Latex Allergy

Erin M. Warshaw, MD

In This Article

Abstract and Introduction

Allergy to natural rubber latex affects people routinely exposed to rubber products. Groups thought to be at highest risk include atopics, health care workers, rubber industry workers, and individuals who have undergone multiple surgical procedures, especially those with spina bifida. Allergy to latex is a type I, immediate, IgE-mediated reaction that can lead to anaphylaxis and death. The prevalence, risk factors, clinical manifestations, diagnosis, and management of latex allergy are summarized in this review.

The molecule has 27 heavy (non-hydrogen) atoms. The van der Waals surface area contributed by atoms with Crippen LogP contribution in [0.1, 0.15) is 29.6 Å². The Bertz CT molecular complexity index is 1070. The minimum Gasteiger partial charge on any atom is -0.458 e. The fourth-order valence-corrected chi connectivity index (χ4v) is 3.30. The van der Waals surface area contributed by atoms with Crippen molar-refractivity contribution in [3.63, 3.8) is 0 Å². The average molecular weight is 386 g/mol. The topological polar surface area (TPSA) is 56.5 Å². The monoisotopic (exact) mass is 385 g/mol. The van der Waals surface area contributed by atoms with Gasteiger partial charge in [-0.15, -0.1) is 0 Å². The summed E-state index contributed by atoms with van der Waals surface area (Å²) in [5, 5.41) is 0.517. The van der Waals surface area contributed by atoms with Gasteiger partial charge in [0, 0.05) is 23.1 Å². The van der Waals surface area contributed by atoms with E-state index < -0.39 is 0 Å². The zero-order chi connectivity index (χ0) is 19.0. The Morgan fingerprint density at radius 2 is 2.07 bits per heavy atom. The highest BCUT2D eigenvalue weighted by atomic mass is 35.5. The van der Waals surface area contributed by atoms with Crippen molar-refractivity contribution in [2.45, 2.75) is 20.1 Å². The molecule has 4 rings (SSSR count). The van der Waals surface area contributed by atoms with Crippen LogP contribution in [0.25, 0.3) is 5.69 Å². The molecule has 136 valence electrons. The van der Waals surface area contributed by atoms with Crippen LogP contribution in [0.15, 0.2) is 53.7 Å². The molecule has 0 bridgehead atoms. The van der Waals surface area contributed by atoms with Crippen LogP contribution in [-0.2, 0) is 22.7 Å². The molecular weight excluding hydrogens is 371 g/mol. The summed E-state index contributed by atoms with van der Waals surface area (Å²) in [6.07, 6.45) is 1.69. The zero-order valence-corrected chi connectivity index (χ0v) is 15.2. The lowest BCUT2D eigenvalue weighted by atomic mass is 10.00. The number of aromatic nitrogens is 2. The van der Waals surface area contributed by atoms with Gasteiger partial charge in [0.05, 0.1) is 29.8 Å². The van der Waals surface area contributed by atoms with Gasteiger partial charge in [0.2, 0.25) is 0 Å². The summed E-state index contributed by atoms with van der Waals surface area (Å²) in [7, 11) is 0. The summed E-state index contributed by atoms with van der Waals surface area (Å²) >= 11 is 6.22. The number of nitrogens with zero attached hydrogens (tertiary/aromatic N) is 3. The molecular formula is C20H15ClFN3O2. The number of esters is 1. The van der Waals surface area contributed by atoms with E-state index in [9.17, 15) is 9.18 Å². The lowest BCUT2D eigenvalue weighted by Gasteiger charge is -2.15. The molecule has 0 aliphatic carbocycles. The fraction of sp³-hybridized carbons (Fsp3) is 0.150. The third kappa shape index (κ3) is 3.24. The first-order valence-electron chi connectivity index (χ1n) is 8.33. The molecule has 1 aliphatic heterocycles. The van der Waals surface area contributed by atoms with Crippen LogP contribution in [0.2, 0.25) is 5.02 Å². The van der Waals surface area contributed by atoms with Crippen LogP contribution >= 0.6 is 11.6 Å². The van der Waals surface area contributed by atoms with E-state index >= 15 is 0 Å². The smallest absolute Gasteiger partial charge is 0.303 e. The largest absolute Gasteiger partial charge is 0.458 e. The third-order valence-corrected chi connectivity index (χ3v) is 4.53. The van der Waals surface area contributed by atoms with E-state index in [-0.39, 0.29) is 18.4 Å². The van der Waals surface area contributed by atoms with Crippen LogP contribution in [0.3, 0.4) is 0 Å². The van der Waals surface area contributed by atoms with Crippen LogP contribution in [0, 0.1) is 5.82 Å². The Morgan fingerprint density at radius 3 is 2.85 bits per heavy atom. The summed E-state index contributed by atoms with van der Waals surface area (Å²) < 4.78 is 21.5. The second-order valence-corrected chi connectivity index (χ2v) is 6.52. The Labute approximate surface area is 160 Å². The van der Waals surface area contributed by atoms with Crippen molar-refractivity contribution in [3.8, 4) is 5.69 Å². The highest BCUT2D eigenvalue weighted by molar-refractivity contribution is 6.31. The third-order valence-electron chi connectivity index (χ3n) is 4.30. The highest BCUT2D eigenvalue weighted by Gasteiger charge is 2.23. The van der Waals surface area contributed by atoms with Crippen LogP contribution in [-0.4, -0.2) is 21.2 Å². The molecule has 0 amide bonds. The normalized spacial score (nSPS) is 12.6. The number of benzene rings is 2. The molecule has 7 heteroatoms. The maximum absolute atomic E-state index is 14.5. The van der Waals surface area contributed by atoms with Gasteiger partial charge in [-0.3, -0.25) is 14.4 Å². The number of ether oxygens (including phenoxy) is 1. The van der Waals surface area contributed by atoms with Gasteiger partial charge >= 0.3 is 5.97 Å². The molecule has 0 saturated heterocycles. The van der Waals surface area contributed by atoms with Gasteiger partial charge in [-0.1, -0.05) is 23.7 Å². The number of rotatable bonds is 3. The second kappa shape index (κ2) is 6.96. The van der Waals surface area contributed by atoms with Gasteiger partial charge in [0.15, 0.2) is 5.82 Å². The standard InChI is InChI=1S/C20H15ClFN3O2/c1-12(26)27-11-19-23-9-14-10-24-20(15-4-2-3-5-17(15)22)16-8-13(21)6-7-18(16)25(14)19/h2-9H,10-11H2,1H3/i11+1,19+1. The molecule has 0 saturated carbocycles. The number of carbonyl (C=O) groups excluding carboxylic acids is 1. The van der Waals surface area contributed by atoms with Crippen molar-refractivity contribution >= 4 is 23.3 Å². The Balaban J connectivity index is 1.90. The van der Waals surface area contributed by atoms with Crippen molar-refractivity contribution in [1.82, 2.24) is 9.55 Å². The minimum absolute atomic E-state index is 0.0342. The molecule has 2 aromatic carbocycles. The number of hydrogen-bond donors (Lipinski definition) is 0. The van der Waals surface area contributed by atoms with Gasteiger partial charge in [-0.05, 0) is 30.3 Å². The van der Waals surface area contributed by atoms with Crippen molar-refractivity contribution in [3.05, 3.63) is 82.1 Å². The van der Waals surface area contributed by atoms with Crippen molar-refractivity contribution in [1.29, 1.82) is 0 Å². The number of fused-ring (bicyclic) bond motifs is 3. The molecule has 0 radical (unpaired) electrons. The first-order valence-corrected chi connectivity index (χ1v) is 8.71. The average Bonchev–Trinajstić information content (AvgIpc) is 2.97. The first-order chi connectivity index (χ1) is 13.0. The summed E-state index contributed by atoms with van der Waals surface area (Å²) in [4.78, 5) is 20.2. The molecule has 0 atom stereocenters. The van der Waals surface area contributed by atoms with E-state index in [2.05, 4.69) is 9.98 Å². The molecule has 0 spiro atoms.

Allergy to natural rubber latex is a relatively recently recognized major health concern. In 1991, the Centers for Disease Control and Prevention (CDC) alerted the medical community to the high risk of anaphylaxis to latex in individuals with spina bifida.[1] And, after receiving reports of over 1000 severe allergic reactions, including death, to natural rubber medical devices such as latex gloves and barium enema catheter tips, the US Food and Drug Administration issued a bulletin identifying the risk of anaphylaxis associated with natural rubber latex medical devices.[2] Following muscle relaxants, latex is the second most common cause of intraoperative anaphylaxis, increasing from 10% of anaphylactic reactions during surgery in 1996 to 16.6% in 2000.[3] Pretreatment with antihistamines and corticosteroids that are used successfully for the prevention of reactions to radiologic contrast material are not as effective in the prevention of anaphylactic reactions to latex,[4,5] making prevention and detection of allergy critical to preventing severe reactions.